The Tel Aviv District Court on Tuesday convicted an 80-year-old man of murder for killing a nurse at the clinic where she worked.
On March 14, 2017, Asher Faraj entered an examination room at his local HMO clinic in the city of Holon with a bottle of flammable liquid and two lighters. He covered Tova Kararo, 55, with the liquid before setting her alight. Kararo was declared dead at the scene by emergency workers.
Kinneret Mor of the Tel Aviv District Prosecutor’s Office welcomed the court’s decision.
“The court accepted our position and held that the defendant was responsible for his actions during the murder of Tova Kararo. The defendant committed the murder in the most cruel way, when he set fire to the deceased while she was alive during a medical examination,” Mor said.
“The law enforcement system views cases of violence against medical personnel very harshly and is doing all it can to combat this abominable phenomenon,” Mor added.
According to the court indictment against him, Faraj, became angry after the flu shot he received from Kararo a week earlier made him feel weak and unwell.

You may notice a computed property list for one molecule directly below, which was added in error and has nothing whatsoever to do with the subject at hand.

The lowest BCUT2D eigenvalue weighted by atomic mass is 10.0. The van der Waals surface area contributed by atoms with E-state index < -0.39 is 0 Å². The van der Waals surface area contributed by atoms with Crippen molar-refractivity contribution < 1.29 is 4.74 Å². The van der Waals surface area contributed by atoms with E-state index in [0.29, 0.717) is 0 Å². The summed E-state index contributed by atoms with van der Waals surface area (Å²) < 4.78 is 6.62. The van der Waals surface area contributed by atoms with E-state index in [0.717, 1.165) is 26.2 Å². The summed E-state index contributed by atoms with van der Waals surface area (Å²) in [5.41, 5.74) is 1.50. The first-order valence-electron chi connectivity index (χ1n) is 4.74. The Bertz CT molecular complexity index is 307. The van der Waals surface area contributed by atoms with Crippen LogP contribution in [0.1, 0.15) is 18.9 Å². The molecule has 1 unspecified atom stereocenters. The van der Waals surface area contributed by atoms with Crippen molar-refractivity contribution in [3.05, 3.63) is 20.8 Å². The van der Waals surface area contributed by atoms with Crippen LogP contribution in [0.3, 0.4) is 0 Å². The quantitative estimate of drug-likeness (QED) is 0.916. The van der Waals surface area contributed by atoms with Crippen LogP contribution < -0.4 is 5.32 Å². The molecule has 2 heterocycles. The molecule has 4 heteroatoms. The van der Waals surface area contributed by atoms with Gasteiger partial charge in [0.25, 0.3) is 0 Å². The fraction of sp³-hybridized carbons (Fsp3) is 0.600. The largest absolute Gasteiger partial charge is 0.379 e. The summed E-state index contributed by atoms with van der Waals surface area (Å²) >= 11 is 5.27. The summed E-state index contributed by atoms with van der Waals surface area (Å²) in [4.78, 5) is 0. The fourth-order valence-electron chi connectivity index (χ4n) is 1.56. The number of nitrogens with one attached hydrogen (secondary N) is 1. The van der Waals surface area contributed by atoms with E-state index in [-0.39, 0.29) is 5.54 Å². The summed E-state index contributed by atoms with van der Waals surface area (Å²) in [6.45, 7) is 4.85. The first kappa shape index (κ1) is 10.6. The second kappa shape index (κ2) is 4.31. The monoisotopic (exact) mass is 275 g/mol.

Staff members said Faraj had returned to the clinic every day after his inoculation to angrily confront staff, and refused to believe them when they explained he was experiencing routine side effects of the vaccine.
According to the indictment Faraj “visited [Kararo] frequently on various medical matters, and therefore knew the staff of the clinic as a whole and the deceased in particular.”
Faraj booked a blood test and arrived at the clinic with a bottle of flammable liquid and two lighters, according to the indictment. He waited his turn, and after he entered the examination room, deliberately covered Kararo with the liquid before setting her alight.
Faraj fled the scene in his car, but was caught by police after a chase. A psychiatric examination determined he was fit to stand trial.
The incident prompted much of Israel’s health care, education and social work systems to shut down for two hours on the day after the attack, in protest of acts of violence directed at staff.
Health care officials say violence against doctors and other medical staff by angry patients and family members is a chronic issue in Israel.
Faraj was born in Iraq, but gets benefits from Israeli authorities as a Holocaust survivor because of anti-Semitism he suffered in his youth, according to Yedioth Ahronoth.